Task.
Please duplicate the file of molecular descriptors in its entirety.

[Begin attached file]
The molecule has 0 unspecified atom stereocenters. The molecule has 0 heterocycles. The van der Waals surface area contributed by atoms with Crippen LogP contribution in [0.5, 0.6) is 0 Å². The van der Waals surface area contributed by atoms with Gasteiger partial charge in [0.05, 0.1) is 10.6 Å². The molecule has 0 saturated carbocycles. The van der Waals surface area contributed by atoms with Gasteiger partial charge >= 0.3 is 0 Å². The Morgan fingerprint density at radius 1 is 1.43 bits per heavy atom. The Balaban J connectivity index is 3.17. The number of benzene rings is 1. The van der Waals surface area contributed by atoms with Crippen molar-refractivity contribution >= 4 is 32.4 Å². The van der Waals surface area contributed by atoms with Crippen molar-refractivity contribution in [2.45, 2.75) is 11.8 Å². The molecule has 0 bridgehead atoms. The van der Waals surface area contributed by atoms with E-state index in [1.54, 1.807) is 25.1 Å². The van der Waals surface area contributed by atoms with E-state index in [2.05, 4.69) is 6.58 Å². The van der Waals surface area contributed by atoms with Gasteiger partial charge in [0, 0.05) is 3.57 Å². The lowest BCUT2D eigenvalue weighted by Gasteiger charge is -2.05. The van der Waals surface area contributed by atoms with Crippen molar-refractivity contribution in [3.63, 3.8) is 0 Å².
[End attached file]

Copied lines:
The molecule has 0 unspecified atom stereocenters. The molecule has 0 heterocycles. The van der Waals surface area contributed by atoms with Crippen LogP contribution in [0.5, 0.6) is 0 Å². The van der Waals surface area contributed by atoms with Gasteiger partial charge in [0.05, 0.1) is 10.6 Å². The molecule has 0 saturated carbocycles. The van der Waals surface area contributed by atoms with Gasteiger partial charge >= 0.3 is 0 Å². The Morgan fingerprint density at radius 1 is 1.43 bits per heavy atom. The Balaban J connectivity index is 3.17. The number of benzene rings is 1. The van der Waals surface area contributed by atoms with Crippen molar-refractivity contribution >= 4 is 32.4 Å². The van der Waals surface area contributed by atoms with Crippen molar-refractivity contribution in [2.45, 2.75) is 11.8 Å². The molecule has 0 bridgehead atoms. The van der Waals surface area contributed by atoms with E-state index in [1.54, 1.807) is 25.1 Å². The van der Waals surface area contributed by atoms with E-state index in [2.05, 4.69) is 6.58 Å². The van der Waals surface area contributed by atoms with Gasteiger partial charge in [0, 0.05) is 3.57 Å². The lowest BCUT2D eigenvalue weighted by Gasteiger charge is -2.05. The van der Waals surface area contributed by atoms with Crippen molar-refractivity contribution in [3.63, 3.8) is 0 Å².